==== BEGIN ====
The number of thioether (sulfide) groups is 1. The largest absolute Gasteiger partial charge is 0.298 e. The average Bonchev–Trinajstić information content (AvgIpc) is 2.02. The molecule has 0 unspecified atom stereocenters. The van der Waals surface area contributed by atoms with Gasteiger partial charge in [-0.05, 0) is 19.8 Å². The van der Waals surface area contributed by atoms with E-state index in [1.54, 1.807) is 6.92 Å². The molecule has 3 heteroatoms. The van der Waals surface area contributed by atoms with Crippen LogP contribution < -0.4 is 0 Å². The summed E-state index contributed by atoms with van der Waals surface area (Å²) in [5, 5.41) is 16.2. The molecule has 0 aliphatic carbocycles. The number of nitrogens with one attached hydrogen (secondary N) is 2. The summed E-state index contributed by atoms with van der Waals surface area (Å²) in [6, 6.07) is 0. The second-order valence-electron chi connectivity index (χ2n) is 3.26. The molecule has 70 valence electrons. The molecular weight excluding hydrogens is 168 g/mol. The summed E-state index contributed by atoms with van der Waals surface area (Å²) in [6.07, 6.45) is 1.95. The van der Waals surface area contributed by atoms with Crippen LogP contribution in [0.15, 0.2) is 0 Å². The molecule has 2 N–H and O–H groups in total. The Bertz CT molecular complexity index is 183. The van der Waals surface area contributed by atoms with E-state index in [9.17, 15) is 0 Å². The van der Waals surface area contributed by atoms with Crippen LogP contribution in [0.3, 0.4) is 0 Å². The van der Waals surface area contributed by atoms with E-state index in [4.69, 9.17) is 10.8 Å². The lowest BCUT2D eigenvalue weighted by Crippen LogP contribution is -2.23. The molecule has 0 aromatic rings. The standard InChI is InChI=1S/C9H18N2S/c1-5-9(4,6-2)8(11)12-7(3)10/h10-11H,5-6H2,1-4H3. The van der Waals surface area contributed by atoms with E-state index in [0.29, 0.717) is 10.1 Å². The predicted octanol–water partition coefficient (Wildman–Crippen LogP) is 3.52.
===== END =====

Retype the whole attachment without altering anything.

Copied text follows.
The number of thioether (sulfide) groups is 1. The largest absolute Gasteiger partial charge is 0.298 e. The average Bonchev–Trinajstić information content (AvgIpc) is 2.02. The molecule has 0 unspecified atom stereocenters. The van der Waals surface area contributed by atoms with Gasteiger partial charge in [-0.05, 0) is 19.8 Å². The van der Waals surface area contributed by atoms with E-state index in [1.54, 1.807) is 6.92 Å². The molecule has 3 heteroatoms. The van der Waals surface area contributed by atoms with Crippen LogP contribution < -0.4 is 0 Å². The summed E-state index contributed by atoms with van der Waals surface area (Å²) in [5, 5.41) is 16.2. The molecule has 0 aliphatic carbocycles. The number of nitrogens with one attached hydrogen (secondary N) is 2. The summed E-state index contributed by atoms with van der Waals surface area (Å²) in [6, 6.07) is 0. The second-order valence-electron chi connectivity index (χ2n) is 3.26. The molecule has 70 valence electrons. The molecular weight excluding hydrogens is 168 g/mol. The summed E-state index contributed by atoms with van der Waals surface area (Å²) in [6.07, 6.45) is 1.95. The van der Waals surface area contributed by atoms with Crippen LogP contribution in [0.15, 0.2) is 0 Å². The molecule has 2 N–H and O–H groups in total. The Bertz CT molecular complexity index is 183. The van der Waals surface area contributed by atoms with E-state index in [9.17, 15) is 0 Å². The van der Waals surface area contributed by atoms with Crippen LogP contribution in [0.3, 0.4) is 0 Å². The van der Waals surface area contributed by atoms with E-state index in [4.69, 9.17) is 10.8 Å². The lowest BCUT2D eigenvalue weighted by Crippen LogP contribution is -2.23. The molecule has 0 aromatic rings. The standard InChI is InChI=1S/C9H18N2S/c1-5-9(4,6-2)8(11)12-7(3)10/h10-11H,5-6H2,1-4H3. The van der Waals surface area contributed by atoms with E-state index in [0.29, 0.717) is 10.1 Å². The predicted octanol–water partition coefficient (Wildman–Crippen LogP) is 3.52.